White nationalist Christopher Cantwell hosts internet radio show from behind bars

Cantwell charged with three felonies related to Aug. 11 torchlit rally on Grounds


In August,  Cantwell turned himself in after being charged with three felonies related to the Aug. 11 torchlit march on Grounds. 

Courtesy University Police Department

Albemarle-Charlottesville Regional Jail inmate and white nationalist Christopher Cantwell is continuing to reach his followers from behind bars through an internet radio show that he hosts from inside the jail. 

The University Police Department issued a warrant for Cantwell’s arrest in the aftermath of the violent demonstrations in Charlottesville on Aug. 11 and 12, during which he gained national news attention for his appearance in a VICE News Tonight documentary about the rally. In the VICE piece, Cantwell is seen advocating for an “ethno-state” and predicting further violence. 

In August, Cantwell was charged with three felonies in connection with the violent torchlit march on Grounds that took place Aug. 11. He was specifically charged with two counts of illegal use of tear gas and malicious bodily injury by means of any caustic substance or agent or use of any explosive or fire. 

Cantwell has been at the Albemarle-Charlottesville Regional Jail since he turned himself in to police after posting a tearful video about his arrest warrant on YouTube. In the video, Cantwell stated that he and the other white nationalists were “trying to make this peaceful, we are trying to be law-abiding.”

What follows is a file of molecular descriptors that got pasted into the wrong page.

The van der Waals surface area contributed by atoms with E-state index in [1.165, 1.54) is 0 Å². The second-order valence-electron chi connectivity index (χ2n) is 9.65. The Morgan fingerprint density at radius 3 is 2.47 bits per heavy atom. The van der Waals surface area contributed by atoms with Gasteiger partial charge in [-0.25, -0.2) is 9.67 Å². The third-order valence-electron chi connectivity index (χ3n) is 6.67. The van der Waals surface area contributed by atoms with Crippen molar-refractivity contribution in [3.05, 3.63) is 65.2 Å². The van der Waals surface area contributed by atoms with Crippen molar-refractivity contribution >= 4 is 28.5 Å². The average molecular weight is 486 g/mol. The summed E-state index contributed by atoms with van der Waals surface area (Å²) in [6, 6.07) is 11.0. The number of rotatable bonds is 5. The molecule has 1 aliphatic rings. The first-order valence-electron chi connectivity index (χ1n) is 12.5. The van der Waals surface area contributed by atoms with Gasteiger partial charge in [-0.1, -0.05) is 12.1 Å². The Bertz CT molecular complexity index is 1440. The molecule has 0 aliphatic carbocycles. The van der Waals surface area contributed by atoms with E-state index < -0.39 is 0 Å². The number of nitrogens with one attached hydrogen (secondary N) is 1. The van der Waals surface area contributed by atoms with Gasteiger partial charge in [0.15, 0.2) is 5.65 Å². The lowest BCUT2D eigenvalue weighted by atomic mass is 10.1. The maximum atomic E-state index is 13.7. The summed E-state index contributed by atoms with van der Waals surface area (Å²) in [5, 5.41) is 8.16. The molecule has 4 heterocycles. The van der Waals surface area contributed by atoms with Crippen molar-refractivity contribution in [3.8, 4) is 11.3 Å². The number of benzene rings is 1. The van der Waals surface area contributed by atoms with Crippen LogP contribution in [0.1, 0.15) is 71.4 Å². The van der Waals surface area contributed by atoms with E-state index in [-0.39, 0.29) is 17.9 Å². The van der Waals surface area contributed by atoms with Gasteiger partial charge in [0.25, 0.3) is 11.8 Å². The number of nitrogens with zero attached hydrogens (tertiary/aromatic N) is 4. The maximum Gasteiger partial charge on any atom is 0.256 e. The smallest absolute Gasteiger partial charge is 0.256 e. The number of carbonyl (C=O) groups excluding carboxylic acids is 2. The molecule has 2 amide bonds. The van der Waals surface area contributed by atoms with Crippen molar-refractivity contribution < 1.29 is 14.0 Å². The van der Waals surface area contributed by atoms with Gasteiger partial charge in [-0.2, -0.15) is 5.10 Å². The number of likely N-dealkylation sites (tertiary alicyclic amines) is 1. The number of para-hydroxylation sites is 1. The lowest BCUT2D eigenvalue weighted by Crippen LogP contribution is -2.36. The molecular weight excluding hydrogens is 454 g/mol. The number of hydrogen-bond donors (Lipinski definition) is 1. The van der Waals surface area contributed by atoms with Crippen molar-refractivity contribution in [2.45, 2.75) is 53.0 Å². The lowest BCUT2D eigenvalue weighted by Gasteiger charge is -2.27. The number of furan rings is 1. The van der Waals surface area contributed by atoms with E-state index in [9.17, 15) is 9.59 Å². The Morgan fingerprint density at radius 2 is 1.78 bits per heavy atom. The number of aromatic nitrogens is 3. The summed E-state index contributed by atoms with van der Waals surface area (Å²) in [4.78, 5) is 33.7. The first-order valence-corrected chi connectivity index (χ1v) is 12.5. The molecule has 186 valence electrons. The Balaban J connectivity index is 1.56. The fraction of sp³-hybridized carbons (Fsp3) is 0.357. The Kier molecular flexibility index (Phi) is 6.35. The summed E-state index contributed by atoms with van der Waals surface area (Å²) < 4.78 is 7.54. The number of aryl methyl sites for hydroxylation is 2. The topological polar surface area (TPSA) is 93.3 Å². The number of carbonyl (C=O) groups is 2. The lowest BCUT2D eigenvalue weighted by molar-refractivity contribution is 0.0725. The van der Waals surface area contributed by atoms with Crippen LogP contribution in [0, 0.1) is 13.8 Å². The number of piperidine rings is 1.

In response to the video, Cantwell was mockingly dubbed “the crying Nazi” on social media. 

Since turning himself in, Cantwell has been denied bond and has hosted his own “Radical Agenda” internet radio show from jail — without violating the rules of the prison. He calls the program “Live from Seg!” 

Regional Jail Superintendent Martin Kumer said in an interview with The Cavalier Daily that prison staff are aware of Cantwell’s recordings, but are unable to stop them because they are protected by free speech. 

“All of our inmates have access to a phone in their cell block,” Kumer said. “He simply calls someone — who it is, I don’t know — and that person records his voice over the phone. He does it with the help of someone on the other end, who then broadcasts it over the internet at a later date.”

The latest installment of Cantwell’s podcast, titled “Who’s Jewing Who?”, was published online Sunday. Cantwell began the program by encouraging listeners to donate to his cause to “help get me out of this box, pay the lawyers, make sure that I don’t go bankrupt in the process.”

Kumer stated the Albemarle Charlottesville Regional Jail was not encouraging Cantwell to make these recordings or assisting him in any way.

“We provide no extraordinary resources or logistics of any kind whatsoever,” Kumer said. “We strongly do not condone this, but as long as he’s not breaking any laws, as long as he’s not inciting any riots within the facilities, as long as he’s not breaking the rules and regulations of the jail, it all boils down to free speech, and there’s not a whole lot we can do about it.”

In a podcast published Oct. 29, Cantwell said that he hoped to be released after a Nov. 9 preliminary hearing at the Albemarle District Court. 

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